Amphibious Assault Vehicle trials go swimmingly

This article has photo gallery Published on Department of Defence (author), LSIS Helen Frank (photographer), ABIS Steven Thomson (photographer)

A United States Marine Corps Amphibious Assault Vehicle from USS San Diego enters the well dock of HMAS Canberra off the coast of Hawaii during Exercise Rim of the Pacific (RIMPAC) 2016.  (photo: LSIS Helen Frank)
A United States Marine Corps Amphibious Assault Vehicle from USS San Diego enters the well dock of HMAS Canberra off the coast of Hawaii during Exercise Rim of the Pacific (RIMPAC) 2016.

HMAS Canberra has successfully embarked four United States Marine Corps (USMC) Amphibious Assault Vehicles (AAV) off the coast of Hawaii marking another milestone in the ship's interoperability with United States counterparts. 

The under way recovery took place as part of interoperability trials with amphibious transport dock USS San Diego during the Sea Phase of Exercise Rim of the Pacific (RIMPAC) 2016.

Assistant Dock Officer and Boat Group Commander, Lieutenant Sandy Jardine, said the evolution was an important milestone.

“We have proven that HMAS Canberra has the capability to receive and launch the Amphibious Assault Vehicle,” he said.

“It allows our troops to go in to the beach in an armoured vehicle which means that they’re fully protected.”

Unlike routine operations in USS San Diego, the AAVs were required to "swim" the length of HMAS Canberra’s deeper well dock.

The well dock is also divided at the half way mark with an "island" to accommodate the ship’s four organic LHD Landing Craft.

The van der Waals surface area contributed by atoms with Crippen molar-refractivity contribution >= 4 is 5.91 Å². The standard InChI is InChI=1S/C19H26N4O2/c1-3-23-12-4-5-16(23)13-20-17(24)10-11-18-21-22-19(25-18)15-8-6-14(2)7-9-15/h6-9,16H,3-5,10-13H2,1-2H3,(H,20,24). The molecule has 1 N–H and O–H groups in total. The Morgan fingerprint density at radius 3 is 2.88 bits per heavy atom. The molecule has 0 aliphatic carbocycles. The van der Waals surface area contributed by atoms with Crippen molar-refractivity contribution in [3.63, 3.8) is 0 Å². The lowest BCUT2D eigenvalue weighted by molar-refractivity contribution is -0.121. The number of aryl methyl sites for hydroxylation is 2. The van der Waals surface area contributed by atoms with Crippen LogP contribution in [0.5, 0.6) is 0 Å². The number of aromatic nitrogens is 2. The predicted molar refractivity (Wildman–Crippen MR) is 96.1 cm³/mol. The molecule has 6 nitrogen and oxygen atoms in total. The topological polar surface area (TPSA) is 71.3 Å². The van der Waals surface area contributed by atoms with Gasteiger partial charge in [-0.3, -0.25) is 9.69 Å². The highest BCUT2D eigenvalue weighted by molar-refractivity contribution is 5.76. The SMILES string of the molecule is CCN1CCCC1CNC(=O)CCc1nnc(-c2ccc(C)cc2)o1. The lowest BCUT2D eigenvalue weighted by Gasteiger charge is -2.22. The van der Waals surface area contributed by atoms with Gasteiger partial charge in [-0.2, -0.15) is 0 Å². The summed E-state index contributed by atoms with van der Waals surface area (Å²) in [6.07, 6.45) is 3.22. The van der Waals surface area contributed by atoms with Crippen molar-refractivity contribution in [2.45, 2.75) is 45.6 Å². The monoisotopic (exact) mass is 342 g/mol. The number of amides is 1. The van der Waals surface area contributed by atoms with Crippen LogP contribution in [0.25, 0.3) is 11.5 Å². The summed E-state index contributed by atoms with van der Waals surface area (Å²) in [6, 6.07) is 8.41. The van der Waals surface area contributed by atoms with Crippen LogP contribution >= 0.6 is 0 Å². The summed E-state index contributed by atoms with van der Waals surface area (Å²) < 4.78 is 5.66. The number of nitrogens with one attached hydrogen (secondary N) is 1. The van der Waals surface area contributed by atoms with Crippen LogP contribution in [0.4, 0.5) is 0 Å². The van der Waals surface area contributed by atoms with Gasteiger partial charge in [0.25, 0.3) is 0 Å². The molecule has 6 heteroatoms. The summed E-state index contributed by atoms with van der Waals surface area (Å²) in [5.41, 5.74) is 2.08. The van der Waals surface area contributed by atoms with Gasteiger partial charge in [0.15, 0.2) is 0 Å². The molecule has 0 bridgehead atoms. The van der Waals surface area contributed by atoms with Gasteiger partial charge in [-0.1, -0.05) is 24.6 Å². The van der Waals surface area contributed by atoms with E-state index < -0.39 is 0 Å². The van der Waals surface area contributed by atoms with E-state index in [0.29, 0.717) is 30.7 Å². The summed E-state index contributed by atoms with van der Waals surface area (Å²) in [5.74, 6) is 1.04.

The evolution, called an ‘administrative swim’, meant the buoyant vehicles were required to navigate Canberra’s 7.6 metre wide lanes without touching the sides.

“An admin swim is very dependent on the state of the dock,” Lieutenant Jardine said.

“An AAV can swim out into a Sea State Four".
 
“But we communicate with the bridge, the warfare officers and the vehicles to manoeuvre the ship and try to lesson that effect.”

AAV crewman, Lance Corporal Ryley Sweet said it was exciting to drive into the well dock of HMAS Canberra for the first time.

San Diego doesn’t have a split well dock,” Lance Corporal Ryley said.

“It’s all even, so we go in, our tracks hit the deck, and we start to drive like we’re already on land.

“But when we enter Canberra we’re still in deep water, so we’re using our marine propulsion system instead of tracks.

“I feel as if I did pretty well, since no one has done it before."

AAV Platoon Sergeant and Amphibious Advisor USMC Gunnery Sergeant Chad Solomon said the exercise was a big win.

“It means that in the future we’ll be able to use a combined Australian/American landing force and share a stronger relationship between the two navies going forward.”